In 1957, the Naga People’s Convention (NPC) negotiated with the Government of India (GOI). NPC convinced the GOI for a separate administrative unit outside Assam by merging Naga Hills district and Tuensang area of NEFA that emerged as, ‘Naga Hills Tuensang Area’. In 1960, NPC and the GOI signed 16-point agreement for statehood. Nagaland became the 16th State in the Union of India in 1963. That created artificial barriers in Naga inhabited areas, exclusive of southern, northern and eastern Nagas in Burma occupied Nagaland.
Clause 13 of 16-Point Agreement stated, (quote) “Consolidation of Contiguous Naga area – The other Naga Tribes inhabiting the areas contiguous to the present Nagaland should be allowed to join the Nagaland if they so desire” (unquote).This article threw enough light to prove 3 things-
1. It proved that India acknowledged the contiguity of the land mass of Naga domain areas.
2. It proved that India created artificial barriers in Naga territories by drawing state boundaries
3. The phrase “if they so desire” proved that choice to integrate with present Nagaland State entirely rest with the aboriginal people inhabiting the areas. There was nothing which indicated that integration should have the concurrence from neighboring states. Historically, they have no claim over the interiors of Naga lands. They can only lay claim to as far as their borders with the Naga inhabited areas.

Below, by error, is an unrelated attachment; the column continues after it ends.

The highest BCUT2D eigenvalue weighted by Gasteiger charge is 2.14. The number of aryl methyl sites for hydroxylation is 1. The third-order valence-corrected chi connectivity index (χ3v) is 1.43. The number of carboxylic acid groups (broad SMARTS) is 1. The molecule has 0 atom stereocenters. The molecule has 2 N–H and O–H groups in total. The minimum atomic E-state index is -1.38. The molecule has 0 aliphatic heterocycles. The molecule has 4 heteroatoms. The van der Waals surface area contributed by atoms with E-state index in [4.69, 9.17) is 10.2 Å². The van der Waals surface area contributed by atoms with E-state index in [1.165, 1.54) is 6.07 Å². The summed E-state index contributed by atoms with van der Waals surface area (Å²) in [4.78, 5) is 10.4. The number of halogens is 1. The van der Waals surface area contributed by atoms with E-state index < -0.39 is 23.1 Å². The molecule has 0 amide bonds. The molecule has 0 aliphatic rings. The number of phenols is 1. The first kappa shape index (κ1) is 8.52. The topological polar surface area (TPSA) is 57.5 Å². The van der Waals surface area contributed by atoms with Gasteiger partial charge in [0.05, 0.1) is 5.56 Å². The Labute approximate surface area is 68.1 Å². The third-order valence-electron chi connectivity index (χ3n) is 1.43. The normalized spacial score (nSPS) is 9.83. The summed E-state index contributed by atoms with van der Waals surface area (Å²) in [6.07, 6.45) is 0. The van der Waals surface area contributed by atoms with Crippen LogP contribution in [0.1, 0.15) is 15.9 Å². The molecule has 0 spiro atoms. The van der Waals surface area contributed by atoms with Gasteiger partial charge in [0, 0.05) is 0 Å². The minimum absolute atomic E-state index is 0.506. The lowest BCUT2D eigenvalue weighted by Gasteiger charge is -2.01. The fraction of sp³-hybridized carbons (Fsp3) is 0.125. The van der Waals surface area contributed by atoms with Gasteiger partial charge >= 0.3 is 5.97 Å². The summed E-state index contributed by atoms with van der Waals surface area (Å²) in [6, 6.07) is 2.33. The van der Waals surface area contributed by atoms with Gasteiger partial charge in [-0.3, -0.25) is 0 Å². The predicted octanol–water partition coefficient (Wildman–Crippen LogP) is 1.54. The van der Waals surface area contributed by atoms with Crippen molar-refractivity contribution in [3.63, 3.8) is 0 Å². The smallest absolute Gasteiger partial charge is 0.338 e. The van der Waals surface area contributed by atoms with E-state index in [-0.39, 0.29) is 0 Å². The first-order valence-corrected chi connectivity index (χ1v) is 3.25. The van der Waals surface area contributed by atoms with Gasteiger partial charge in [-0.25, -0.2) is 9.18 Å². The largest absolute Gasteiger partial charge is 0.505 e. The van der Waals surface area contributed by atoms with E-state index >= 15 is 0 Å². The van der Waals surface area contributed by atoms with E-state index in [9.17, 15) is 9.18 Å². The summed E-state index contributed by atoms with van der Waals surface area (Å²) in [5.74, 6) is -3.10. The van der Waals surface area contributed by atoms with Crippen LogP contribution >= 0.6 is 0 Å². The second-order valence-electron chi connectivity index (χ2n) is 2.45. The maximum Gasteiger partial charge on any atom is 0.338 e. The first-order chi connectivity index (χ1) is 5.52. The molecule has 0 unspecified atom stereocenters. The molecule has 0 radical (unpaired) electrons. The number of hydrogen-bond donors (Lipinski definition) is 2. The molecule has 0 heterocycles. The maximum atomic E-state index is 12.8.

The phrase “should be allowed to join the Nagaland” put the onus on the government of India to integrate other Naga tribes outside present Nagaland into Nagaland State. The clause made integration India’s subject. That was obviously the reason for which, Nagaland Legislative Assembly (NLA) had already passed 5 assembly resolutions on Naga integration issue. NLA has to fulfill its obligation.